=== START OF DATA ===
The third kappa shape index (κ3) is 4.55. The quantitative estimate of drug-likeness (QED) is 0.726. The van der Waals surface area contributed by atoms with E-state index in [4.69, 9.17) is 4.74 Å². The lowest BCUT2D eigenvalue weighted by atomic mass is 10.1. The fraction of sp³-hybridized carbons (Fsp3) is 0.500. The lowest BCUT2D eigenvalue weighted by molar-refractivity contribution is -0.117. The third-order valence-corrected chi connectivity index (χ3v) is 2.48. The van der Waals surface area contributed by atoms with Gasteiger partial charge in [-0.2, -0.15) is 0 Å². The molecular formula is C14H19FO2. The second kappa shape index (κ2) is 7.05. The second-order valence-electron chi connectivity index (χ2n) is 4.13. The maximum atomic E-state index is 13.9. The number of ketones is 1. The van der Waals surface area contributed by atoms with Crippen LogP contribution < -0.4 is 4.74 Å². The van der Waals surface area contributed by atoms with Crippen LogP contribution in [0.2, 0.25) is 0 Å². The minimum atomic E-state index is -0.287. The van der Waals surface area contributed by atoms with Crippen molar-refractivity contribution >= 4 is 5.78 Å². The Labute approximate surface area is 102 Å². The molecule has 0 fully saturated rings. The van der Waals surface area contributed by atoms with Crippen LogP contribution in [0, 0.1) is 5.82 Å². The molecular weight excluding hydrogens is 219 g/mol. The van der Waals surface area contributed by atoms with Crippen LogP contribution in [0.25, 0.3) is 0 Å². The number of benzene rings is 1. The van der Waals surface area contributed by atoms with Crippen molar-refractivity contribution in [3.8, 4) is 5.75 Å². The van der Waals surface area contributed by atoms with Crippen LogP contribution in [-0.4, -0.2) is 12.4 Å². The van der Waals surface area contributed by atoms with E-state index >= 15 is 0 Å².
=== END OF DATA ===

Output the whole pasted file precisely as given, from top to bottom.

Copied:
The third kappa shape index (κ3) is 4.55. The quantitative estimate of drug-likeness (QED) is 0.726. The van der Waals surface area contributed by atoms with E-state index in [4.69, 9.17) is 4.74 Å². The lowest BCUT2D eigenvalue weighted by atomic mass is 10.1. The fraction of sp³-hybridized carbons (Fsp3) is 0.500. The lowest BCUT2D eigenvalue weighted by molar-refractivity contribution is -0.117. The third-order valence-corrected chi connectivity index (χ3v) is 2.48. The van der Waals surface area contributed by atoms with Gasteiger partial charge in [-0.2, -0.15) is 0 Å². The molecular formula is C14H19FO2. The second kappa shape index (κ2) is 7.05. The second-order valence-electron chi connectivity index (χ2n) is 4.13. The maximum atomic E-state index is 13.9. The number of ketones is 1. The van der Waals surface area contributed by atoms with Crippen LogP contribution < -0.4 is 4.74 Å². The van der Waals surface area contributed by atoms with Crippen LogP contribution in [0.2, 0.25) is 0 Å². The minimum atomic E-state index is -0.287. The van der Waals surface area contributed by atoms with Crippen molar-refractivity contribution >= 4 is 5.78 Å². The Labute approximate surface area is 102 Å². The molecule has 0 fully saturated rings. The van der Waals surface area contributed by atoms with Crippen LogP contribution in [0, 0.1) is 5.82 Å². The molecular weight excluding hydrogens is 219 g/mol. The van der Waals surface area contributed by atoms with Crippen LogP contribution in [0.25, 0.3) is 0 Å². The number of benzene rings is 1. The van der Waals surface area contributed by atoms with Crippen molar-refractivity contribution in [3.8, 4) is 5.75 Å². The van der Waals surface area contributed by atoms with Crippen LogP contribution in [-0.4, -0.2) is 12.4 Å². The van der Waals surface area contributed by atoms with E-state index >= 15 is 0 Å².